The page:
The wild crow with the hooked beak didn’t always trust Patrick Farmer.
It took years for the bird to overcome its innate fear of humans and eat out of Farmer’s hand. Now the bird comes by his house almost every day.
“I think it’s really cool that one would come close enough to me to take the peanut,” he says.
Farmer’s relationship with a local flock of crows began 10 years ago, when his dog Gracie didn’t finish her food on the family’s back porch in Dartmouth. The flock noticed the extra food and before long, “they were here every day,” says Farmer.
At first, the birds would keep their distance, only eating what was thrown their way. But slowly they crept closer, with the hooked beak crow being the bravest of all: it began to sit on the railing of Farmer’s back porch, within an arm’s reach of him.
With a level of trust solidified, Farmer started to reach toward the bird, peanut in hand, until it trusted him enough to grab it out of his palm.
Now that crow, whose hook recently broke off, can often be found on the railing. It can catch peanuts in its mouth, as shown in the video above shot by Farmer. And it doesn’t flinch at the comings and goings of Farmer, his wife or his daughters who all walk within a foot of it.
Crows are wild animals, but these crows seem to be verging on pet behaviour. To Farmer’s family and others, urban wildlife offers amusement. But bringing crows closer to human lives may risk harming them.
Andy Horn, an ornithologist at Dalhousie University, says that the friendly behaviour of this particular flock is consistent with previous studies on crows.
Horn says crows are very social, intelligent animals.
“(Some researchers) are thinking more and more that they’re kind of on par with many of the primates,” says Horn, adding that their vast social networks are an indicator of this intelligence.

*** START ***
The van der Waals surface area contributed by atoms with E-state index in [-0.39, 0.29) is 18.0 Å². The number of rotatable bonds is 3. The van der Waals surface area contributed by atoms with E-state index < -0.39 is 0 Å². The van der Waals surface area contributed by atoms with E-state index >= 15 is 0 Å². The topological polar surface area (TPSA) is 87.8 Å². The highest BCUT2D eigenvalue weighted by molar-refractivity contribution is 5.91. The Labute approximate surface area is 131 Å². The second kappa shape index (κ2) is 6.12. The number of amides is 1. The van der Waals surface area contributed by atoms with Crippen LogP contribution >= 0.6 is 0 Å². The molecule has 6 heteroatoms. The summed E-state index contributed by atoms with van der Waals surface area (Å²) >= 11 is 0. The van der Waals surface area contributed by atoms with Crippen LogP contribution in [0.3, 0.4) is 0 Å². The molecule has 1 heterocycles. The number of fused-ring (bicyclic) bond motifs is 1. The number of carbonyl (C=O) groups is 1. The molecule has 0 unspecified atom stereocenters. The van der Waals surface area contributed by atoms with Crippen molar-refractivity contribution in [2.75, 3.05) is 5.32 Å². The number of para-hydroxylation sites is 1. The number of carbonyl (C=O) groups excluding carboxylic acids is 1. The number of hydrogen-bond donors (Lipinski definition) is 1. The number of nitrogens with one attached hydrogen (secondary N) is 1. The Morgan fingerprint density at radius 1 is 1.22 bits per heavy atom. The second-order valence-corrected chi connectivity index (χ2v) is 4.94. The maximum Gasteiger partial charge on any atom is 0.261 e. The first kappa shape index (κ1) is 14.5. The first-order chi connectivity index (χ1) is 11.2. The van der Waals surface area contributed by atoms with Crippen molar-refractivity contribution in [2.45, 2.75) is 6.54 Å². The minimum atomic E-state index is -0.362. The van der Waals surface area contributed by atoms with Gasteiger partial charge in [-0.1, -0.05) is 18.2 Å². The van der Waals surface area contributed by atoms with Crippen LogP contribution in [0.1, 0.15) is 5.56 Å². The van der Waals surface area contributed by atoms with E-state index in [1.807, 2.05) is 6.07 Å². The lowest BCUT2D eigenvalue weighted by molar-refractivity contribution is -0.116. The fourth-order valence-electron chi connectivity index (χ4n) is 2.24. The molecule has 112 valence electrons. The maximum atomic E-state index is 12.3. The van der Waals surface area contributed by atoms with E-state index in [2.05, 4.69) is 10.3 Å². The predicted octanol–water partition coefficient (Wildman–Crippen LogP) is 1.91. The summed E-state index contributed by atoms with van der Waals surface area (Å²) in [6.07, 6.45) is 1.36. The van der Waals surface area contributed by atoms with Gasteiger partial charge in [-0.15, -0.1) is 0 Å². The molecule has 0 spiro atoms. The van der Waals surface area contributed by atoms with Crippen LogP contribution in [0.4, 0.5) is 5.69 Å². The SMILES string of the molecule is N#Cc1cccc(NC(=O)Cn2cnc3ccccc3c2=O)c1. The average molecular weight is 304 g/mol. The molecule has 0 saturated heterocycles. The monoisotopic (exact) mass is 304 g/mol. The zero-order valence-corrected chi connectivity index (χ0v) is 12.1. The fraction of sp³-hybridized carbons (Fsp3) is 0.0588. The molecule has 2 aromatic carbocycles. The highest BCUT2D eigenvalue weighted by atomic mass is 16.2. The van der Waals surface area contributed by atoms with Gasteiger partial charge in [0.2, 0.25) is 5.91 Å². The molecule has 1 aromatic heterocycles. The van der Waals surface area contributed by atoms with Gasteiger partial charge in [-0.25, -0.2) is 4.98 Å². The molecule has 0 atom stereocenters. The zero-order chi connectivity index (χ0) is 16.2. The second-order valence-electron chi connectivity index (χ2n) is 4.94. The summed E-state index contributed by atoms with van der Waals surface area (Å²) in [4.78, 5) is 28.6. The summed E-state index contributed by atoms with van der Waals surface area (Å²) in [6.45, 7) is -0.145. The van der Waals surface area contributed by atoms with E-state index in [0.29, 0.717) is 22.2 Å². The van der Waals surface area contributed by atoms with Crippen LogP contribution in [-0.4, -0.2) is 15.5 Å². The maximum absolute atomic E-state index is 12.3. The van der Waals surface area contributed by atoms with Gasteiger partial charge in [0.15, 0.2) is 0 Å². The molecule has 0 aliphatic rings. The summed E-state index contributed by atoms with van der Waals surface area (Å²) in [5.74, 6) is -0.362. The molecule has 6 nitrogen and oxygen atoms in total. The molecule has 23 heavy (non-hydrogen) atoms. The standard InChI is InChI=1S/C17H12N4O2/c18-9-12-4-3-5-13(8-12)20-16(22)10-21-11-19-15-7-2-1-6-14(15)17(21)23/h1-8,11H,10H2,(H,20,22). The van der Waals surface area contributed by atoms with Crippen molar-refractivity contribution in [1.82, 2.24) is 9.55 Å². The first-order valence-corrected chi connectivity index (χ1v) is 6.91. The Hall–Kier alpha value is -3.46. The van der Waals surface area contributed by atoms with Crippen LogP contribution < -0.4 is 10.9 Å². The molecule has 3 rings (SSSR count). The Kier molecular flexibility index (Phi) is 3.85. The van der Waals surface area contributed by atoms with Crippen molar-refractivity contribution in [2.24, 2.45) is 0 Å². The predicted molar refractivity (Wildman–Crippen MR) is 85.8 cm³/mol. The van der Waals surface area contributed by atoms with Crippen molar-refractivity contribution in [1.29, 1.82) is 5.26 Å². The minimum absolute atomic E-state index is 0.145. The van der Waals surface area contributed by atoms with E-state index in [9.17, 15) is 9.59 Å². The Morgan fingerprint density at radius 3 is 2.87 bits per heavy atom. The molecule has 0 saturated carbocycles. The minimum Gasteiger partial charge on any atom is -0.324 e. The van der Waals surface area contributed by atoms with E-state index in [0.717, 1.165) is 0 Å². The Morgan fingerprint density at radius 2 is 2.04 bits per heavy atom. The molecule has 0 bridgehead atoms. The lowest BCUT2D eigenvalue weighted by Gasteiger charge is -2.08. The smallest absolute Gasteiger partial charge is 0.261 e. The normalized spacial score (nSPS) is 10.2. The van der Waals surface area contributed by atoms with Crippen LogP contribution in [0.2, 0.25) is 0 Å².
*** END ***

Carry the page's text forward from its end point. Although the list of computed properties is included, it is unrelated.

Crow chicks are raised not only by two parents, but often by aunts, uncles and older siblings as well.
Horn says it’s possible that people may be part of a crow’s social network, but this isn’t confirmed.
“It’s tough to know how crows perceive us,” he says. Whether they view people like Farmer as a companion or a mere food source is hard to tell.
Over the last decade, Farmer has seen the flock change. Some years, blue-eyed chicks have appeared, then grown. Other crows have died. The average lifespan of American Crows that reach adulthood is six to 10 years; although there have been reports of some crows living up to 29 years.
But as the flock’s makeup changes, its behaviour stays the same. From their perch on a high-roofed church a few hundred metres away, the crows keep sharp eyes on Farmer’s back door. When they see him exit, they swoop down hoping for a snack.
Farmer says he makes sure that they don’t become reliant on these snacks.
“I don’t feed them enough that they don’t want to go forage for their own food,” he says.
Hope Swinimer, founder and president of wildlife rehabilitation and education centre Hope for Wildlife, says it’s important animals don’t become reliant on humans.
“When you feed (animals) it creates a whole lot of problems you don’t even think about,” she says.
Although it can be nice to play Snow White, routine feeding can pose a grave threat to animals in the long-run. For instance, Swinimer says animals that rely on specific people for food sometimes die when those people go on vacation. Others who are fed lose their natural fear of humans, which can put them in dangerous situations.
On the other hand, “getting people reacquainted with the natural world is never a bad thing,” says Swinimer.
Farmer isn’t the only one to have a relationship with crows. Dozens of people answered a post in the Nova Scotia Bird Society Facebook group about crow companions. Here are just a few of some of the comments: